“It was the amount of community members and school district members who reached out to me and were so proud of the boys and this program,” Partridge said. “This program has been around for so long that a win like that is important to the program, and important to the school. and it’s really important to our community.”
The day after these comments, Liberty closed its regular season by beating crosstown rival Heritage 49-0. Vaki caught one of quarterback Jay Butterfield’s three touchdown passes in a win that secured the program’s first undefeated regular season.
The touchdown against Heritage was Vaki’s 18th scoring grab of the season — out of just 51 catches through the first 10 games. Yes, he’s averaging BETTER than a touchdown every three receptions. He’s also scored at least one touchdown in 11 straight contests dating back to the 2017 NCS Div. I championshipship victory over Freedom-Oakley last December.
“He works harder than anyone else,” Butterfield said of his MVP receiver. “He’s been working in the weight room. He comes out to the field and tries to improve his craft every day. That’s just what makes him who he is.”
Vaki transferred to Liberty after his sophomore year at Antioch. But Butterfield and Vaki do have some history prior to that.
Butterfield, who many recruiting services consider one of the nation’s best junior quarterbacks, began throwing to Vaki as an eighth-grader in 7-on-7 competitions.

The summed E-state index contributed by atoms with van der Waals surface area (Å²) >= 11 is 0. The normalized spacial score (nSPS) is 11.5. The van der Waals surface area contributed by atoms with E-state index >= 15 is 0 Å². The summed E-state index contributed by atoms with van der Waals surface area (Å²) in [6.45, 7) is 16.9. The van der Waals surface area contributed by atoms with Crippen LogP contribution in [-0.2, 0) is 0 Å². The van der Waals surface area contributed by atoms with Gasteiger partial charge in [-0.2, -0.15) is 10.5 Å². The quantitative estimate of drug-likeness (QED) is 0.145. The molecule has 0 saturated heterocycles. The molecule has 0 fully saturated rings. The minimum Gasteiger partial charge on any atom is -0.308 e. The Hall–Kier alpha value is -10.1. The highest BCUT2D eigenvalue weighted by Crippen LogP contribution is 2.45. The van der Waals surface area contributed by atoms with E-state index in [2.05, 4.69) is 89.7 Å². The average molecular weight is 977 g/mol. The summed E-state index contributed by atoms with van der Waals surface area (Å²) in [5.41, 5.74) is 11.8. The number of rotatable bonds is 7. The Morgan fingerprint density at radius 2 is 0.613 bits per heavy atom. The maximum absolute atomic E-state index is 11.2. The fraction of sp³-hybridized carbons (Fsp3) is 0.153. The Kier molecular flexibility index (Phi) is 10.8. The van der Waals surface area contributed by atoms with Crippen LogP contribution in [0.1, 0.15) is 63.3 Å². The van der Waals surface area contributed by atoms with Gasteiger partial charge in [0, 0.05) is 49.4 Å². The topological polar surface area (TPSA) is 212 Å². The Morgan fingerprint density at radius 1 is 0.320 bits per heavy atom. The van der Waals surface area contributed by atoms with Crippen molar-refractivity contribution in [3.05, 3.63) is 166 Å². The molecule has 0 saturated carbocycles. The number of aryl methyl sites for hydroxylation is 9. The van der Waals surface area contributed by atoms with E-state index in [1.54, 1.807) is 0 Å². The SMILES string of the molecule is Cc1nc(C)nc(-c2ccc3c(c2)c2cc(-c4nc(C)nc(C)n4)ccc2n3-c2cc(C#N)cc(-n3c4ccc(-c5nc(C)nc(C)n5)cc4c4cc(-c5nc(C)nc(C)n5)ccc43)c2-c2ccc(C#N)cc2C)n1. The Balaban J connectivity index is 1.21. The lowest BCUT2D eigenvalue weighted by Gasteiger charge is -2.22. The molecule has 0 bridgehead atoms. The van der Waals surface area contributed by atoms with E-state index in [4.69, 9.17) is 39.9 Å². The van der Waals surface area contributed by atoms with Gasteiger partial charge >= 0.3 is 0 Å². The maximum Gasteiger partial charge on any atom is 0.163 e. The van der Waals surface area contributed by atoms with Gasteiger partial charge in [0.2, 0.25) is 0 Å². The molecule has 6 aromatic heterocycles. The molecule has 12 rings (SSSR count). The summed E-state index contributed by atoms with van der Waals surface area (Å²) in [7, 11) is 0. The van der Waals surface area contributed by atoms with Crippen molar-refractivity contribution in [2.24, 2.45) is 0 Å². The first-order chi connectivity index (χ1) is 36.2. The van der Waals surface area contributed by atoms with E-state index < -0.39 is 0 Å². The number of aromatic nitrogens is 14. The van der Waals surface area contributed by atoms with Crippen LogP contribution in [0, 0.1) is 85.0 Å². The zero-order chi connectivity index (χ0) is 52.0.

“I think that me and Jay have a stronger bond from playing in our early years at 7-on-7,” Vaki said. “Just having him around me, after coming here when I transferred, it was easier to bond with him really. He just has a great talent, too.”
College programs are lining up for both of them. Several elite programs have made offers to Vaki despite knowing he won’t suit up for them for at least two more years. Vaki, the youngest of 11 kids, intends to begin his two-year Mormon mission upon graduating this spring.
“They’ve all been very supportive of that,” said Vaki, who has made an official visit to Utah State but is working on planning others to USC and Washington State. His other offers include Oklahoma State, Tennessee, Boston College, Utah, Nevada, San Jose State and Howard University. He plans to commit in January and sign in February.
Partridge undoubtedly has touted Vaki to these colleges as both a player — and person — worth waiting for.
“Physical toughness. Mental toughness. Commitment to our program. His family. His faith. The guy is the prototypical player you want,” Patridge said. “He’s coachable. He works harder than everyone. He’s a loving, caring individual that loves his teammates and his coaches. He’s a once-in-a-lifetime-type player and person.”
And now Vaki, Butterfield and the rest of the Lions have a shot at completing a once-in-a-lifetime season for a program that’s been playing football since 1914. In 2017, they helped bring the school its first NCS title. But the NCS gives its Div. I CIF bowl berth to its Open Div. runner-up. That means a semifinal win over Clayton Valley-Concord on Nov. 17 will assure the Lions of a chance to play for state glory.
“We just need to continue to work hard and stay dedicated,” Vaki said.
If the Lions are following his example, chances for success are high.